"[The gold-exchange standard] was the outcome of an unbelievable collective mistake which, when people become aware of it, will be viewed by history as an object of astonishment and scandal." -- Rueff
In The Monetary Sin of the West (The Macmillan Company, 1972, 1971, pp. 23-24), Jacques Rueff addressed the "original sin" that stands behind the monetary disorders of his, and our, era. He begins, prophetically, in words written shortly before President Nixon ended, rather than mended, the disordered remnants of gold convertibility:
"The problem of Western currency is more topical than ever. For ten years now, the international monetary system has been patched up by many expedients that were intended to extend its assured life. It cannot endure very long in the present state."
Rueff forcefully addresses, on pages 23 - 24, the nature of the original sin that caused the world's expulsion from the monetary relative Eden that was the classical gold standard:
[T]he gold-exchange standard brought about an immense revolution and produced the secret of a deficit without tears. It allowed the countries in possession of a currency benefiting from international prestige to give without taking, to lend without borrowing, and to acquire without paying.
The discovery of this secret profoundly modified the psychology of nations. It allowed countries lucky enough to have a boomerang currency to disregard the internal consequences that would have resulted from a balance-of-payments deficit under the gold standard.
The gold-exchange standard thus brought about conditions propitious to the major change that the donation policy has introduced into international tradition. Leaving to the donor country the joy of giving and to the beneficiary the joy of receiving, it had only one consequence: the monetary situation which President Kennedy outlined, and whose effects we now have to describe.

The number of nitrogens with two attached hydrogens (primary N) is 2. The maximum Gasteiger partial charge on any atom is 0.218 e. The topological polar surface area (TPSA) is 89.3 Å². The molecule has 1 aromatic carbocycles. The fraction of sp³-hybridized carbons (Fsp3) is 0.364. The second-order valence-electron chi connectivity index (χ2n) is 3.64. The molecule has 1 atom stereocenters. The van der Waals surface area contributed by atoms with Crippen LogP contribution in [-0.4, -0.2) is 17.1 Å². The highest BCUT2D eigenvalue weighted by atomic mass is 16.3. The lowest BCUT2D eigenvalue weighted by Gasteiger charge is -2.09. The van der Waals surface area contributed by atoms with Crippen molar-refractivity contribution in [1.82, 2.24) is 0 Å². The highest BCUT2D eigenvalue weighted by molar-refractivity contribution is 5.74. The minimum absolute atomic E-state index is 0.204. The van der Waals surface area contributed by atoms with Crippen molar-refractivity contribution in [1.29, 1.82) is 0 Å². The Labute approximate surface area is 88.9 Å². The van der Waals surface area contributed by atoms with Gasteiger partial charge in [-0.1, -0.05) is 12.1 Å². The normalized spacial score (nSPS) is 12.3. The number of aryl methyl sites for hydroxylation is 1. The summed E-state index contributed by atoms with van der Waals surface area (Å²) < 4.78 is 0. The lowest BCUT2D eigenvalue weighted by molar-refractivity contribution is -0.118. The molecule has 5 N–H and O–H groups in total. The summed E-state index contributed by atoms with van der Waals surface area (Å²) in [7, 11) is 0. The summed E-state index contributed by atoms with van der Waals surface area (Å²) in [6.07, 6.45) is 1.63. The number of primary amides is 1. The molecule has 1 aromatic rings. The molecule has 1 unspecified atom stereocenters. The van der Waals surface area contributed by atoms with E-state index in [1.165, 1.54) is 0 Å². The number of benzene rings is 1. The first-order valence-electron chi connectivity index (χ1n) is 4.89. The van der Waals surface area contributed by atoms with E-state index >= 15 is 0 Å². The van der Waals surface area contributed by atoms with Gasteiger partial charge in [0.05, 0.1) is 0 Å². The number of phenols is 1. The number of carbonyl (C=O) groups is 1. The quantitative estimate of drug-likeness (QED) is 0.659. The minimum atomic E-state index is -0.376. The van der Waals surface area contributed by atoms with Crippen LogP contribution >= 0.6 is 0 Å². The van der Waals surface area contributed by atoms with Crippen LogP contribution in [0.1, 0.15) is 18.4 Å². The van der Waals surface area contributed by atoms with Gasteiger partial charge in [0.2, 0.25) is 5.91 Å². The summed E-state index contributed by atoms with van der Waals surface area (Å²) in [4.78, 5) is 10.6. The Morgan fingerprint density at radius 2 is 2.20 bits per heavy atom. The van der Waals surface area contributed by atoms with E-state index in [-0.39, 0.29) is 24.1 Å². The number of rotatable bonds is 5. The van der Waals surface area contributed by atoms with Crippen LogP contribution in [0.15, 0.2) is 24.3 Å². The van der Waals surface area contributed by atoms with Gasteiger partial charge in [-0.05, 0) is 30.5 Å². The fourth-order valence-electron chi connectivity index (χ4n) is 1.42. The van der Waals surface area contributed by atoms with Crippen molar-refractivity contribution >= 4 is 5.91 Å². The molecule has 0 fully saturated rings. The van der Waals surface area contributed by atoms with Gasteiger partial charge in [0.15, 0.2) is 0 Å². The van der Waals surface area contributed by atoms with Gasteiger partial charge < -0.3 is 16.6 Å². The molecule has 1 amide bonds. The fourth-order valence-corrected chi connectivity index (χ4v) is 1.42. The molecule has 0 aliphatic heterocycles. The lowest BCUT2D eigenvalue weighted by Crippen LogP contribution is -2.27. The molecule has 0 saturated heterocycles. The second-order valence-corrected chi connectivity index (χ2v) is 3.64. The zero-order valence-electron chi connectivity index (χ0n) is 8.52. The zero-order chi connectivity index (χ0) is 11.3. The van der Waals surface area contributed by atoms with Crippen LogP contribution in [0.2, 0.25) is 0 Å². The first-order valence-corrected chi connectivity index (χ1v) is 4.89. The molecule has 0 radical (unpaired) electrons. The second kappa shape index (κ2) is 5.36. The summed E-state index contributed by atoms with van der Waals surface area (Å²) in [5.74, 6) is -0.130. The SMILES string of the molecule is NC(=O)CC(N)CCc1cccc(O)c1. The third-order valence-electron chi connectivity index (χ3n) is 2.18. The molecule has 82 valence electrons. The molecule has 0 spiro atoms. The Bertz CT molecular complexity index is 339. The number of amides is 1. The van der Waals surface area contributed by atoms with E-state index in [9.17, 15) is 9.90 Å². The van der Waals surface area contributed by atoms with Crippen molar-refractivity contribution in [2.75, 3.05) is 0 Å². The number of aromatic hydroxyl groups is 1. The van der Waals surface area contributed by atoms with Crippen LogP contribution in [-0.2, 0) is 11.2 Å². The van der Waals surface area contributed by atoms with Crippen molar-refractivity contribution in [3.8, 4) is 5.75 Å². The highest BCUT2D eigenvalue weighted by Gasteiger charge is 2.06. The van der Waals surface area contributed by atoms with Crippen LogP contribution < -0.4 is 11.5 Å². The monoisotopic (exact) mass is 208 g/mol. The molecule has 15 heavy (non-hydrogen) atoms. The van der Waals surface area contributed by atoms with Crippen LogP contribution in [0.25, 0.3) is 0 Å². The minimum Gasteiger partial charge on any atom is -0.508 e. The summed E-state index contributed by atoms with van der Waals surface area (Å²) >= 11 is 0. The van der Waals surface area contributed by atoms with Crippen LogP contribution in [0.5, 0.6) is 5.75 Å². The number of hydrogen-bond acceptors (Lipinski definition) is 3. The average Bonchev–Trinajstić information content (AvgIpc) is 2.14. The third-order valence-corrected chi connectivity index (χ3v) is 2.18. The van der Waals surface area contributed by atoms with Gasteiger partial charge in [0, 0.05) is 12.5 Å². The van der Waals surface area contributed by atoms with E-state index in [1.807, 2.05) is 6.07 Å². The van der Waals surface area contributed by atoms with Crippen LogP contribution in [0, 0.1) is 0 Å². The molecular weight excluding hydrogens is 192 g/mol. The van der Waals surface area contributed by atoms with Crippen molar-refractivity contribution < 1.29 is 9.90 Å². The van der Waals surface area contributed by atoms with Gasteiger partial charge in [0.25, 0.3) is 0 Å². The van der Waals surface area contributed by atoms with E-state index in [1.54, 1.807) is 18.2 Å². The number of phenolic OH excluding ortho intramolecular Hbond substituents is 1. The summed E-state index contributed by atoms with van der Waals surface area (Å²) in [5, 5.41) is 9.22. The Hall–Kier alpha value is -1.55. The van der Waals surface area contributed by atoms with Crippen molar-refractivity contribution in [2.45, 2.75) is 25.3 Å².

In attempting to describe those consequences I shall certainly not lose sight of the fact that the U.S. balance-of-payments deficits over the past decade have been outweighed by the grants and loans they accorded with unprecedented generosity to nations that experienced a foreign exchange shortage after the war.
But the method of giving is no less important than the object of the gift itself, in particular when it is likely seriously to affect stability and the very existence of the receiving and donor countries alike.
In addition, the situation I am going to analyze was neither brought about nor specifically wanted by the United States. It was the outcome of an unbelievable collective mistake which, when people become aware of it, will be viewed by history as an object of astonishment and scandal.
Rueff's prologue concludes:
The art of monetary expedients has been refined to such a point over the last ten years that no one can predict what artificial devices can be generated by the fertile minds of experts. One thing is certain, however: while additional innovations may stave off the gradual deterioration of the system for a while, they cannot change the outcome. As far as prognostication is concerned, events can never be wrong. But unfortunately, events have already passed judgment.